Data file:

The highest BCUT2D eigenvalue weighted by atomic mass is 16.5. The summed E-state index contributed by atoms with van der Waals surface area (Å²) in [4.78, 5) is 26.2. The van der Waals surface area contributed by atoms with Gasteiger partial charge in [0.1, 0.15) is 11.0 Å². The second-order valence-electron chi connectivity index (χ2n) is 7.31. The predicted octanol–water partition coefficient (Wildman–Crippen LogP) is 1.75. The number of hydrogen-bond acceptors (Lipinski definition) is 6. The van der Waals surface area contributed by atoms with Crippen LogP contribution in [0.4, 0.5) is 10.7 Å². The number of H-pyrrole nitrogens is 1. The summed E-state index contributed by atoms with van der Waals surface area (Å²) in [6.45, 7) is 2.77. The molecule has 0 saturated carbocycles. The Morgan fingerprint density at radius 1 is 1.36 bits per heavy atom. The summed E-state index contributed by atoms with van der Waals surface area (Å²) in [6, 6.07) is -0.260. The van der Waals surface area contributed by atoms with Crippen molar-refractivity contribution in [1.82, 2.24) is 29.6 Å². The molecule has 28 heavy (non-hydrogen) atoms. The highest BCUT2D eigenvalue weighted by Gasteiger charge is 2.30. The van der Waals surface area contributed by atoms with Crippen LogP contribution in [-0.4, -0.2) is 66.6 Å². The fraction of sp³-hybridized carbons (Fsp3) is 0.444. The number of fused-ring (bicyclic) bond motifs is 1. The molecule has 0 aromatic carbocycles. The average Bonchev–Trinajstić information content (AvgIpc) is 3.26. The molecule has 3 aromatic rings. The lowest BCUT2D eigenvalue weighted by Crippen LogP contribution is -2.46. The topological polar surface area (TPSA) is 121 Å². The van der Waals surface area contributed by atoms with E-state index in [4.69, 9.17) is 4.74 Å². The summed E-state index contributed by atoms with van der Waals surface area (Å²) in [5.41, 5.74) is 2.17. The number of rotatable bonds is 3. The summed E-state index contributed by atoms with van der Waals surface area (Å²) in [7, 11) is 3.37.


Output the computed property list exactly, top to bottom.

The highest BCUT2D eigenvalue weighted by atomic mass is 16.5. The summed E-state index contributed by atoms with van der Waals surface area (Å²) in [4.78, 5) is 26.2. The van der Waals surface area contributed by atoms with Gasteiger partial charge in [0.1, 0.15) is 11.0 Å². The second-order valence-electron chi connectivity index (χ2n) is 7.31. The predicted octanol–water partition coefficient (Wildman–Crippen LogP) is 1.75. The number of hydrogen-bond acceptors (Lipinski definition) is 6. The van der Waals surface area contributed by atoms with Crippen LogP contribution in [0.4, 0.5) is 10.7 Å². The number of H-pyrrole nitrogens is 1. The summed E-state index contributed by atoms with van der Waals surface area (Å²) in [6.45, 7) is 2.77. The molecule has 0 saturated carbocycles. The Morgan fingerprint density at radius 1 is 1.36 bits per heavy atom. The summed E-state index contributed by atoms with van der Waals surface area (Å²) in [6, 6.07) is -0.260. The van der Waals surface area contributed by atoms with Crippen molar-refractivity contribution in [1.82, 2.24) is 29.6 Å². The molecule has 28 heavy (non-hydrogen) atoms. The highest BCUT2D eigenvalue weighted by Gasteiger charge is 2.30. The van der Waals surface area contributed by atoms with Crippen LogP contribution in [-0.4, -0.2) is 66.6 Å². The fraction of sp³-hybridized carbons (Fsp3) is 0.444. The number of fused-ring (bicyclic) bond motifs is 1. The molecule has 0 aromatic carbocycles. The average Bonchev–Trinajstić information content (AvgIpc) is 3.26. The molecule has 3 aromatic rings. The lowest BCUT2D eigenvalue weighted by Crippen LogP contribution is -2.46. The topological polar surface area (TPSA) is 121 Å². The van der Waals surface area contributed by atoms with E-state index in [4.69, 9.17) is 4.74 Å². The summed E-state index contributed by atoms with van der Waals surface area (Å²) in [5.41, 5.74) is 2.17. The number of rotatable bonds is 3. The summed E-state index contributed by atoms with van der Waals surface area (Å²) in [7, 11) is 3.37.